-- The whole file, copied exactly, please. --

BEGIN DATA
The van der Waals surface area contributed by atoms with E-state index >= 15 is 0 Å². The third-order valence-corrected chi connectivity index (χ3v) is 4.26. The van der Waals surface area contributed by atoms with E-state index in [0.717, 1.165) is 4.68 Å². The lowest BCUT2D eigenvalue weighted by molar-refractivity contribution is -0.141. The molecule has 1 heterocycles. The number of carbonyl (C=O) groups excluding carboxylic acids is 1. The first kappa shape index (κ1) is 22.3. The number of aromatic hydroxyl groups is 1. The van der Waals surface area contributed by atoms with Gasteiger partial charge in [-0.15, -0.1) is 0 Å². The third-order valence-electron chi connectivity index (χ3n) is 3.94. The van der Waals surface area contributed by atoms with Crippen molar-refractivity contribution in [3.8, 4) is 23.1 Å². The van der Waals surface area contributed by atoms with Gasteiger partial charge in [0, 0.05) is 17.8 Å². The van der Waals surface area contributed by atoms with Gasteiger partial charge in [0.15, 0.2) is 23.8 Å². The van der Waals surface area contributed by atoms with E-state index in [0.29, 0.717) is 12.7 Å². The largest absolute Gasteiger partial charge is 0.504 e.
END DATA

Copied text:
The van der Waals surface area contributed by atoms with E-state index >= 15 is 0 Å². The third-order valence-corrected chi connectivity index (χ3v) is 4.26. The van der Waals surface area contributed by atoms with E-state index in [0.717, 1.165) is 4.68 Å². The lowest BCUT2D eigenvalue weighted by molar-refractivity contribution is -0.141. The molecule has 1 heterocycles. The number of carbonyl (C=O) groups excluding carboxylic acids is 1. The first kappa shape index (κ1) is 22.3. The number of aromatic hydroxyl groups is 1. The van der Waals surface area contributed by atoms with Gasteiger partial charge in [-0.15, -0.1) is 0 Å². The third-order valence-electron chi connectivity index (χ3n) is 3.94. The van der Waals surface area contributed by atoms with Crippen molar-refractivity contribution in [3.8, 4) is 23.1 Å². The van der Waals surface area contributed by atoms with Gasteiger partial charge in [0, 0.05) is 17.8 Å². The van der Waals surface area contributed by atoms with Gasteiger partial charge in [0.15, 0.2) is 23.8 Å². The van der Waals surface area contributed by atoms with E-state index in [0.29, 0.717) is 12.7 Å². The largest absolute Gasteiger partial charge is 0.504 e.